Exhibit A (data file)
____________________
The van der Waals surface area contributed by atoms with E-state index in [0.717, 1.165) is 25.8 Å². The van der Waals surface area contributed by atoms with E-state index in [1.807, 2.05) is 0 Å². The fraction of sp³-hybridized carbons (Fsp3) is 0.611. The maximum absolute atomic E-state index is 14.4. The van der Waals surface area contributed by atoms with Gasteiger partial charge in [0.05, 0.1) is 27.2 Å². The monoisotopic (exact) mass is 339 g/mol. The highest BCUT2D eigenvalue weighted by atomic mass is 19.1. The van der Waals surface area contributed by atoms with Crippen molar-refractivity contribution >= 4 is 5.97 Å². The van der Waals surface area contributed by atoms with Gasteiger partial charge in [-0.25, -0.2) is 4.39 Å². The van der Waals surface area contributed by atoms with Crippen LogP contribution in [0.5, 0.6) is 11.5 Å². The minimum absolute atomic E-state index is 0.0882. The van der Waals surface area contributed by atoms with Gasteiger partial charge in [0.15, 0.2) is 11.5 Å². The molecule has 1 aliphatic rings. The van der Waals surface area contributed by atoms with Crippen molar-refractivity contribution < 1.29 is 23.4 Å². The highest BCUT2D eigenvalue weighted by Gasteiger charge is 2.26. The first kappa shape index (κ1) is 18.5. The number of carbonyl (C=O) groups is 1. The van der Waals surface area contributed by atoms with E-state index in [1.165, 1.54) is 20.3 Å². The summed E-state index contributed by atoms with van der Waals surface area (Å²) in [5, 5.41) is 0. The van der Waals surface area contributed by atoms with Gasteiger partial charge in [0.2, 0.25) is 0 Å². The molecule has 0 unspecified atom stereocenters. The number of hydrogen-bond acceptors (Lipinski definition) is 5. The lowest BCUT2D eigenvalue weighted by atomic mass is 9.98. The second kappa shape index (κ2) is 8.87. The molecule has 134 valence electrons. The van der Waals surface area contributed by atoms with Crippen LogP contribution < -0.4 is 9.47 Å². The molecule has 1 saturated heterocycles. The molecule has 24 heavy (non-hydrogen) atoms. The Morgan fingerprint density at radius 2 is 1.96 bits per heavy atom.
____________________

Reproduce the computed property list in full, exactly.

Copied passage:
The van der Waals surface area contributed by atoms with E-state index in [0.717, 1.165) is 25.8 Å². The van der Waals surface area contributed by atoms with E-state index in [1.807, 2.05) is 0 Å². The fraction of sp³-hybridized carbons (Fsp3) is 0.611. The maximum absolute atomic E-state index is 14.4. The van der Waals surface area contributed by atoms with Gasteiger partial charge in [0.05, 0.1) is 27.2 Å². The monoisotopic (exact) mass is 339 g/mol. The highest BCUT2D eigenvalue weighted by atomic mass is 19.1. The van der Waals surface area contributed by atoms with Crippen molar-refractivity contribution >= 4 is 5.97 Å². The van der Waals surface area contributed by atoms with Gasteiger partial charge in [-0.25, -0.2) is 4.39 Å². The van der Waals surface area contributed by atoms with Crippen LogP contribution in [0.5, 0.6) is 11.5 Å². The minimum absolute atomic E-state index is 0.0882. The van der Waals surface area contributed by atoms with Gasteiger partial charge in [0.15, 0.2) is 11.5 Å². The molecule has 1 aliphatic rings. The van der Waals surface area contributed by atoms with Crippen molar-refractivity contribution < 1.29 is 23.4 Å². The highest BCUT2D eigenvalue weighted by Gasteiger charge is 2.26. The first kappa shape index (κ1) is 18.5. The number of carbonyl (C=O) groups is 1. The van der Waals surface area contributed by atoms with E-state index in [1.165, 1.54) is 20.3 Å². The summed E-state index contributed by atoms with van der Waals surface area (Å²) in [5, 5.41) is 0. The van der Waals surface area contributed by atoms with Gasteiger partial charge in [0.2, 0.25) is 0 Å². The molecule has 0 unspecified atom stereocenters. The number of hydrogen-bond acceptors (Lipinski definition) is 5. The lowest BCUT2D eigenvalue weighted by atomic mass is 9.98. The second kappa shape index (κ2) is 8.87. The molecule has 134 valence electrons. The van der Waals surface area contributed by atoms with Crippen LogP contribution < -0.4 is 9.47 Å². The molecule has 1 saturated heterocycles. The molecule has 24 heavy (non-hydrogen) atoms. The Morgan fingerprint density at radius 2 is 1.96 bits per heavy atom.